On this we have to disagree...freedom of conscience is paramount in a free society. When our founding fathers came up with the idea for this country England was forcing people to do just that in various ways. You can't separate your beliefs...which are your life from any part of your life...you can't compartmentalize your beliefs...

It isn't about having a theocracy...it is about excercising freedom of conscience without having our freedoms be dictated by laws.

Question: An extreme parallel...but a very apt one...in Nazi Germany there were soldiers and medical people that did not believe the way the Nazi's did but they still did what the Nazi's did...did they have an excuse?

NO.
Really

Santa Fe, NM

#6 Mar 19, 2012
Knightmare wrote:
<quoted text>
.
Nazi Germany?

Geez - there is no parallel. It is extremeist nonsense stuff like that is maddening.

This is minimun, basic health care insurance for half the population. They have proposed a system where religious organizations can opt out for their religious activities and for secular, business activities, they can avoid any direct participation.

“I Am No One To Be Trifled With”

Since: Jun 09

Dread Pirate Roberts

#7 Mar 19, 2012
Really wrote:
<quoted text>
Nazi Germany?
Geez - there is no parallel. It is extremeist nonsense stuff like that is maddening.
This is minimun, basic health care insurance for half the population. They have proposed a system where religious organizations can opt out for their religious activities and for secular, business activities, they can avoid any direct participation.
Huh-uh...we'll see if the Supreme Court agrees.

“If it ain't broke don't fix it”

Since: Jul 09

Arcadia, LA.

#8 Mar 19, 2012
Really wrote:
<quoted text>
Nazi Germany?
Geez - there is no parallel. It is extremeist nonsense stuff like that is maddening.
This is minimun, basic health care insurance for half the population. They have proposed a system where religious organizations can opt out for their religious activities and for secular, business activities, they can avoid any direct participation.
Seems kind of unfair that religous organizations can opt out, Oblunder can waive corporations from participation, but the inividual citizen is stuck making insurance corps. even richer.

“I Am No One To Be Trifled With”

Since: Jun 09

Dread Pirate Roberts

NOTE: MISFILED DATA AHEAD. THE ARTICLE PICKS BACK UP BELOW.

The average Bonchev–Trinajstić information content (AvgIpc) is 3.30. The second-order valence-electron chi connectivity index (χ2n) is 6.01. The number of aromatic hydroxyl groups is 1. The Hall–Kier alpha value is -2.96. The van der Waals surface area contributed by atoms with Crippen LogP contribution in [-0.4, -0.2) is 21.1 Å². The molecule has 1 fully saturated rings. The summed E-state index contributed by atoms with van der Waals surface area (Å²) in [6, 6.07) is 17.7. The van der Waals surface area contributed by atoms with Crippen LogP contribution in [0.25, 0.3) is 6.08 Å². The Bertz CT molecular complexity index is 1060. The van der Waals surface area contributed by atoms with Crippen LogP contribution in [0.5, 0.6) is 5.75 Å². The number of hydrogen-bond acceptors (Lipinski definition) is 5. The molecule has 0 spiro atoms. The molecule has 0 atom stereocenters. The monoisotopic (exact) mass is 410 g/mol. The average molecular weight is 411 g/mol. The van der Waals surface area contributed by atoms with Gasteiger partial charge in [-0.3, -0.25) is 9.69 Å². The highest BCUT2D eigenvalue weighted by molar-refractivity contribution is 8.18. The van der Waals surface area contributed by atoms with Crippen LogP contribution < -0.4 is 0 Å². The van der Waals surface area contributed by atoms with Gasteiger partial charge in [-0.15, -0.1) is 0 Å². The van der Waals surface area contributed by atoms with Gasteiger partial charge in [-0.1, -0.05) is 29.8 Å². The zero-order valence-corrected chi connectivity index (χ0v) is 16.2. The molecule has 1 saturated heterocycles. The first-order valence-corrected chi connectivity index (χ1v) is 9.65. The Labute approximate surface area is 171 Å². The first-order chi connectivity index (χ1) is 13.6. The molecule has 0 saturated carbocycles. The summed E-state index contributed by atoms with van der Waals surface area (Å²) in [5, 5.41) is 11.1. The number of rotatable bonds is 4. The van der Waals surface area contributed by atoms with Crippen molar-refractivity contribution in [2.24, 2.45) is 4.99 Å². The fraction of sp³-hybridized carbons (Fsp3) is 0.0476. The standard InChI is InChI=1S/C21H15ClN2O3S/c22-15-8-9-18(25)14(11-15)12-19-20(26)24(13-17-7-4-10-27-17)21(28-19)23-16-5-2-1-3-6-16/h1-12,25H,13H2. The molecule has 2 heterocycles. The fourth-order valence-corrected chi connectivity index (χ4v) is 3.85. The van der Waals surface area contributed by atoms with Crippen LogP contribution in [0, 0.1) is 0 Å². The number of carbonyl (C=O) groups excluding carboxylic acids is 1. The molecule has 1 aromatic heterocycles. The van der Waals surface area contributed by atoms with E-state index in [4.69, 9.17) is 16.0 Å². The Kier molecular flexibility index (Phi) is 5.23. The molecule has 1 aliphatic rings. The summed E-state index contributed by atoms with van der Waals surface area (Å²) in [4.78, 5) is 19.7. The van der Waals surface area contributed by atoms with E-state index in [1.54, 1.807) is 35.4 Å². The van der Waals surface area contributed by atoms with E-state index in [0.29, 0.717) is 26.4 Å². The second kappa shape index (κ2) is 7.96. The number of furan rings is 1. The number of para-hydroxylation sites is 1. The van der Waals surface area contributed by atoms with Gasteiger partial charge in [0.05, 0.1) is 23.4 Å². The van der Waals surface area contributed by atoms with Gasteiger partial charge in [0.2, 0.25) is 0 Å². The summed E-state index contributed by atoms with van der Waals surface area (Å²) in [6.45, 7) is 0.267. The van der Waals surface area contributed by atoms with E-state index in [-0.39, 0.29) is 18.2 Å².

#9 Mar 19, 2012
http://www.christianitytoday.com/ct/article_p...

Where We Stand
The Supreme Court's Religious Freedom Reality Check
A recent unanimous ruling reveals deep commitment to our 'first freedom.'
A Christianity Today editorial | posted 3/13/2012 09:34AM

Few subjects prompt louder cries of anguish than suppressed religious liberty. Many Christians worry that precious freedoms are "under assault." Talk about a "war on religion" trips off the tongues of many activists.

We are right to be concerned, because religious freedom is vital and necessary for the health of society. This is why the 2009 Manhattan Declaration considers it a core concern, and why key Catholic and evangelical leaders now work together to protect it. The question is: Are we on the verge of secular totalitarianism, as some activists seem to suggest?

Christian concerns about a suffocating secularism go back decades. Yet activists who sound the alarms today fear more than the loss of a religious perspective in public life. Religious identity itself is at stake, and along with it, freedom of conscience.

Colleges and universities pressure campus fellowships to admit leaders hostile to Christian moral teaching. Governments that partner with Christian groups are now severing ties because faith groups refuse to place needy children with homosexual couples. Hospitals seek to strip medical workers' conscience protections; they strong-arm nurses into assisting with abortions. Bureaucrats bully religious employers into bankrolling health plans that include contraceptives or the morning-after pill.

Attempts to constrict religious liberty are indeed terrifyingly real; hence we understand the rhetoric of grave threats and imminent dangers. But in the midst of all this, a blessedly reassuring Supreme Court decision has arrived. We hope it will rouse the doomsday prophets from their fatalistic crouch.

In mid-January, the court issued the Hosanna-Tabor Evangelical Lutheran Church and School v. EEOC ruling. The case pitted a Missouri-Synod Lutheran school in suburban Detroit against a disgruntled former teacher. After battling back from narcolepsy, Cheryl Perich requested her job back. School officials doubted Perich's fitness to teach. So they found a replacement and asked her to resign. Then, Perich threatened to file an employment discrimination lawsuit. But school officials fired her, because she transgressed a denominational rule to resolve disputes internally.